When Emari DiGiorgio Vacuums [poem] by Emari DiGiorgio

after “When Dean Young Vacuums”

is an introductory clause as unusual as the last time I saw
legs like that
because Emari DiGiorgio is a tough name.

It’s not Dean Young or Sharon Olds. People stumble
over so many vowels, stress the wrong syllable: like emery,

the nail file, or university. Then why don’t you spell it that way?
Emari DiGiorgio doesn’t vacuum the hardwoods because it never

seems as effective as sweeping and her vacuum has lackluster
sucking abilities. Most of the sand and cat hair just blows

from one static-charged corner to another. But she doesn’t sweep
often either, the too-easy task the first she’s apt to ignore. No one

else’s sweeping. Not the husband who’s bathed the baby and now
waits with the BBC news anchor while Emari DiGiorgio cooks

dinner: eggplant parm from scratch, which means the sauce
in this case. Taking care to not mandolin thumb and middle finger

as she pulls the butt of eggplant over V blade, eeking out two more
slices to egg dip, breadcrumb, and fry with olive oil. She didn’t

grow the tomatoes, onions, or garlic simmering, the purple beauty;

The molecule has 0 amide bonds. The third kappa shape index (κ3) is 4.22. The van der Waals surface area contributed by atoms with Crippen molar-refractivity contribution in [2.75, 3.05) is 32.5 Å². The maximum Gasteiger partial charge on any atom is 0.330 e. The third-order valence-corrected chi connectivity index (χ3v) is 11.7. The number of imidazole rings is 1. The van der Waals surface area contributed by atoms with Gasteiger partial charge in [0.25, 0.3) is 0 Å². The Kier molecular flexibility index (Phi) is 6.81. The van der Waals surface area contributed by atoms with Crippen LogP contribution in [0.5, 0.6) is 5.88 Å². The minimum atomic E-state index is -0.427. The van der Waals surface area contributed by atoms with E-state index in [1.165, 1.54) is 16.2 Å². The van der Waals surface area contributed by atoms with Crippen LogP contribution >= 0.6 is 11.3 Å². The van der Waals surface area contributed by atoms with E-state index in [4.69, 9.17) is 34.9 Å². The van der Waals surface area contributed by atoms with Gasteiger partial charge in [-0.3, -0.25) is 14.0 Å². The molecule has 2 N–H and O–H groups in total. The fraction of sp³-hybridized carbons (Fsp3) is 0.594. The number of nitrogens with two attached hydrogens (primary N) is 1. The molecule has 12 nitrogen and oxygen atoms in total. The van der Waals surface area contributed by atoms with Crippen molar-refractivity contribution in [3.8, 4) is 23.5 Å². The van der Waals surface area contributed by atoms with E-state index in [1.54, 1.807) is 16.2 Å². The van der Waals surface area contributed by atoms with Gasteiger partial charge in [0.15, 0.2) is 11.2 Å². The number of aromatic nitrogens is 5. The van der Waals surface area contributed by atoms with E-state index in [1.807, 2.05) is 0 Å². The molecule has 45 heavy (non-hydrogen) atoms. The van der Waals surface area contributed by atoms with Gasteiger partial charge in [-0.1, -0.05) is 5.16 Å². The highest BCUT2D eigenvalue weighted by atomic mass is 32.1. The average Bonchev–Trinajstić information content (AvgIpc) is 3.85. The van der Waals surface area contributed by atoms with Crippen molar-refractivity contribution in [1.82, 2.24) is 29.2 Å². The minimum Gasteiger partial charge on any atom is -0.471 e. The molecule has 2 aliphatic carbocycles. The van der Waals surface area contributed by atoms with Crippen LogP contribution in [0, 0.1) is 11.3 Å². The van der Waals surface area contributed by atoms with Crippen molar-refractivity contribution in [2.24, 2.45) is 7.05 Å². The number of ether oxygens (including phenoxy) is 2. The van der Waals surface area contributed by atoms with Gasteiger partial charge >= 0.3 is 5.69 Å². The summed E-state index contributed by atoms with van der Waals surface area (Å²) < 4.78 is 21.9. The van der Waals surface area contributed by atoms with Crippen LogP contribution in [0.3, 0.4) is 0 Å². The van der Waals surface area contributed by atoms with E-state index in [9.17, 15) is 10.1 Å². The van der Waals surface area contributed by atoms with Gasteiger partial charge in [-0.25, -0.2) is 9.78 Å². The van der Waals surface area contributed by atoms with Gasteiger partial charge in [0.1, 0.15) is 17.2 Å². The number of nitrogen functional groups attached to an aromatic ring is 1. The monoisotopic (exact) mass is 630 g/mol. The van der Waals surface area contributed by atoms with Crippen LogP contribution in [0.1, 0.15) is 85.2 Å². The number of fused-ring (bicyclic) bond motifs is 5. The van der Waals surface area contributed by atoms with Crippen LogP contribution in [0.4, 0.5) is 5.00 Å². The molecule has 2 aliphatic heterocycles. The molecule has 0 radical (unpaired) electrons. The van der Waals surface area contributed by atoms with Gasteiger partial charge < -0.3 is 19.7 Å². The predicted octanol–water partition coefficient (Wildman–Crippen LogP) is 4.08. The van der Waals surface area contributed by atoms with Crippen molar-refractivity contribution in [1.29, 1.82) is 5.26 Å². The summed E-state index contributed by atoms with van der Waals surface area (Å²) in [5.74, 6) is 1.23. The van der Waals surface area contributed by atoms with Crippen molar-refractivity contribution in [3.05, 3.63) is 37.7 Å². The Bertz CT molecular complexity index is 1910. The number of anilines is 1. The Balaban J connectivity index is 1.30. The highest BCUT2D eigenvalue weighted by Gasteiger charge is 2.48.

she has the convenience of dried spices in a jar, a log of mozzarella

from Pathmark. Unlike her grandmother, who’d say Must be good
whenever she speckled her huge breasts with whatever she made,

though the odds of her missing those prodigious knockers were
as unlikely as her making a shitty meal. When Emari DiGiorgio

makes pasta sauce, there’s enough for one maybe two meals.
She doesn’t stand on a cinderblock in the backyard to stir a cauldron

of boiling tomatoes to can a year’s worth. When Angelina Ferrucci
died, the family parceled out the last sauce stacked under basement

steps. These were her cameo brooches. When Emari DiGiorgio fries
eggplant, the only sound she hears is the voice in her head telling her

to not leave fork on pan, to not brush either with right wrist, the voice
listing other tasks some related, many unrelated to dinner.


Image of 1930s Switchboard Operator

Image by ImpromptuKitchen

Emari DiGiorgio is a recipient of two Vermont Studio Center Residencies, a Sundress Academy of the Arts Residency, a Rivendell Artist Colony Percy Writers Fellowship, and a New Jersey State Council on the Arts Poetry Fellowship. Her first book The Things a Body Might Become is forthcoming from ELJ Publications in July 2017. She teaches writing at Stockton University and is a visiting Poet-in-the-Schools through the New Jersey State Council on the Arts and the Dodge Foundation.